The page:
New Discovery: Producing Hydrogen from Natural Gas, Sans CO2 Emissions

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Mohamed Halabi, PhD Photo: Bart van Overbeeke

To date, producing hydrogen from natural gas as a clean fuel alternative has been anything but clean. The effort to produce hydrogen from natural gas has had the negative impact of producing carbon dioxide in the manufacturing process.

Now a doctoral researcher, Mohamed Halabi at the Netherlands’ Eindhoven University of Technology (TU/e), has demonstrated the ability to produce hydrogen fuel from natural gas, without producing carbon dioxide. Halbi received his PhD May 9 and news of his discovery might serve to keep him busy in coming years on the evolution of alternative clean fuels.

TU Eindhoven writes on its website that it has now developed an improved technology called “sorption enhanced catalytic reforming of methane,” through using novel catalyst/sorbent materials. Halabi has demonstrated the feasibility of producing hydrogen through this process at much lower temperatures (400 to 500 degrees Celsius).

According to TU Eindhoven, the process is performed in a packed bed reactor using a “Rhodium-based catalyst and a Hydrotalcite-based sorbent as a new system of materials.” When hydrogen is produced on the active catalyst, the cogenerated CO2 is adsorbed on the sorbent, thus preventing any CO2 emissions to the atmosphere.

About this procedure, Halabi says, “Direct production of high purity hydrogen and fuel conversion greater than 99.5 percent is experimentally achieved at low temperature range of (400 – 500 oC) and at a pressure of 4.5 bar with a low level of carbon oxides impurities: less than 100 ppm.”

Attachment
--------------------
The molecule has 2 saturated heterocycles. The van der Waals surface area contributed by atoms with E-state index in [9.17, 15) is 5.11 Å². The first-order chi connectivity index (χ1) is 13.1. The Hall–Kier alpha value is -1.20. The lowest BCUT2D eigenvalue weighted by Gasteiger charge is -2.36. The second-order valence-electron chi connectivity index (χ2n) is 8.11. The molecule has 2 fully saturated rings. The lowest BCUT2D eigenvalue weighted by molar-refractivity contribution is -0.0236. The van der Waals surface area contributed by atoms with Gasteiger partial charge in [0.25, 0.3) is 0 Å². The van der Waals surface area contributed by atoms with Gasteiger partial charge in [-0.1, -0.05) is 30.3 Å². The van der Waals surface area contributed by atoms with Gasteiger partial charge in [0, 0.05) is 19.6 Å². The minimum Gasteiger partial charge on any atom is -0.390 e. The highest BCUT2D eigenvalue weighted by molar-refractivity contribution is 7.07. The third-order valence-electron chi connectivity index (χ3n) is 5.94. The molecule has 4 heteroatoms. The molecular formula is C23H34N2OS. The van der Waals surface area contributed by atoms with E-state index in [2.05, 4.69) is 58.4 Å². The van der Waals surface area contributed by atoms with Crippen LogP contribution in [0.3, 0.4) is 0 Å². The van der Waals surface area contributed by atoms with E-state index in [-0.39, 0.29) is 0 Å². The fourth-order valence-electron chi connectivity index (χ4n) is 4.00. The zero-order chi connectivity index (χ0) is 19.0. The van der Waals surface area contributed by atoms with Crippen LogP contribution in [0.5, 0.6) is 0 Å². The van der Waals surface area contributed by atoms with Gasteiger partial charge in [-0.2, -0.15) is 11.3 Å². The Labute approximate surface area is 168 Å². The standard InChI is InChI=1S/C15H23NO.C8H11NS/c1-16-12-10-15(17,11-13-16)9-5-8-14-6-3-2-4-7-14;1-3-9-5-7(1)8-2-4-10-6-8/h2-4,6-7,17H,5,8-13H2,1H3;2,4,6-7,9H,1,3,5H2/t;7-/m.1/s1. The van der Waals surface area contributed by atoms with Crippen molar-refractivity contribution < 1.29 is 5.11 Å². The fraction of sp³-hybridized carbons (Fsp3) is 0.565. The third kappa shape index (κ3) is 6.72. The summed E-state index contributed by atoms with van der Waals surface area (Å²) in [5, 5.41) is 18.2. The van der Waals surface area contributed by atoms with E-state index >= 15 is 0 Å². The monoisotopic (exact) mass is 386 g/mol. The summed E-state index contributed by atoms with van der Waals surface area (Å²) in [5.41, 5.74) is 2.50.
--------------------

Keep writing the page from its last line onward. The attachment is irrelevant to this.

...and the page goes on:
The standard hydrogen production process using natural gas is known as “steam reforming.” It requires pressures as high as 25 bar (363 psi) and higher temperatures of up to 850 C (1562 F), while also incorporating multistage subsequent separation and purification units. Here is the rub, writes gizmag: “In the post-processing phase, large amounts of CO2 either must be dealt with, or are released into the atmosphere.”

Halabi received his PhD at TU Eindhoven based on his dissertation “Sorption Enhanced Catalytic Reforming of Methane for Pure Hydrogen Production – Experimental and Modeling.” He conducted his research at the laboratory of Chemical Reactor Engineering, under the supervision of Prof. Jaap Schouten.

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Glenn Meyers

is a writer, producer, and director. Meyers was editor and site director of Green Building Elements, a contributing writer for CleanTechnica, and is founder of Green Streets MediaTrain, a communications connection and eLearning hub. As an independent producer, he's been involved in the development, production and distribution of television and distance learning programs for both the education industry and corporate sector. He also is an avid gardener and loves sustainable innovation.

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